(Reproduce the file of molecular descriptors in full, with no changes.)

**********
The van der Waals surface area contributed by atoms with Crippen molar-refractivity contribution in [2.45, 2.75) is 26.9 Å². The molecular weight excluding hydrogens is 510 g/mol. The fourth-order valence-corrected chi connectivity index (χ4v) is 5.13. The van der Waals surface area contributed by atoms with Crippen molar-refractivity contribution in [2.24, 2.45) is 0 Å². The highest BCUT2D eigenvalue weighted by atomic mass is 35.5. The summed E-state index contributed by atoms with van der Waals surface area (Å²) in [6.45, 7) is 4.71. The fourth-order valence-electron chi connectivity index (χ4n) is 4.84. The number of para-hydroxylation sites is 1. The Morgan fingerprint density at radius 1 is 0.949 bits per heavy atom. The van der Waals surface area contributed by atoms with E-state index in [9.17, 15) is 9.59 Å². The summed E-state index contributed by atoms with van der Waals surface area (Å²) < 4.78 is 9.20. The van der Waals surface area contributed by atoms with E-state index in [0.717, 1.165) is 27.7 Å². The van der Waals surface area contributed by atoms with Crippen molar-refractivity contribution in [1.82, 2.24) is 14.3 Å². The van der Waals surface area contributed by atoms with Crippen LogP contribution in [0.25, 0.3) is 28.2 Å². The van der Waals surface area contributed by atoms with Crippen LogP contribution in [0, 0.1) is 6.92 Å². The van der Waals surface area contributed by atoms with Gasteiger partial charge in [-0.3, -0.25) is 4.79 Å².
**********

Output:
The van der Waals surface area contributed by atoms with Crippen molar-refractivity contribution in [2.45, 2.75) is 26.9 Å². The molecular weight excluding hydrogens is 510 g/mol. The fourth-order valence-corrected chi connectivity index (χ4v) is 5.13. The van der Waals surface area contributed by atoms with Crippen molar-refractivity contribution in [2.24, 2.45) is 0 Å². The highest BCUT2D eigenvalue weighted by atomic mass is 35.5. The summed E-state index contributed by atoms with van der Waals surface area (Å²) in [6.45, 7) is 4.71. The fourth-order valence-electron chi connectivity index (χ4n) is 4.84. The number of para-hydroxylation sites is 1. The Morgan fingerprint density at radius 1 is 0.949 bits per heavy atom. The van der Waals surface area contributed by atoms with E-state index in [9.17, 15) is 9.59 Å². The summed E-state index contributed by atoms with van der Waals surface area (Å²) < 4.78 is 9.20. The van der Waals surface area contributed by atoms with E-state index in [0.717, 1.165) is 27.7 Å². The van der Waals surface area contributed by atoms with Crippen molar-refractivity contribution in [1.82, 2.24) is 14.3 Å². The van der Waals surface area contributed by atoms with Crippen LogP contribution in [0.25, 0.3) is 28.2 Å². The van der Waals surface area contributed by atoms with Crippen LogP contribution in [0, 0.1) is 6.92 Å². The van der Waals surface area contributed by atoms with Gasteiger partial charge in [-0.3, -0.25) is 4.79 Å².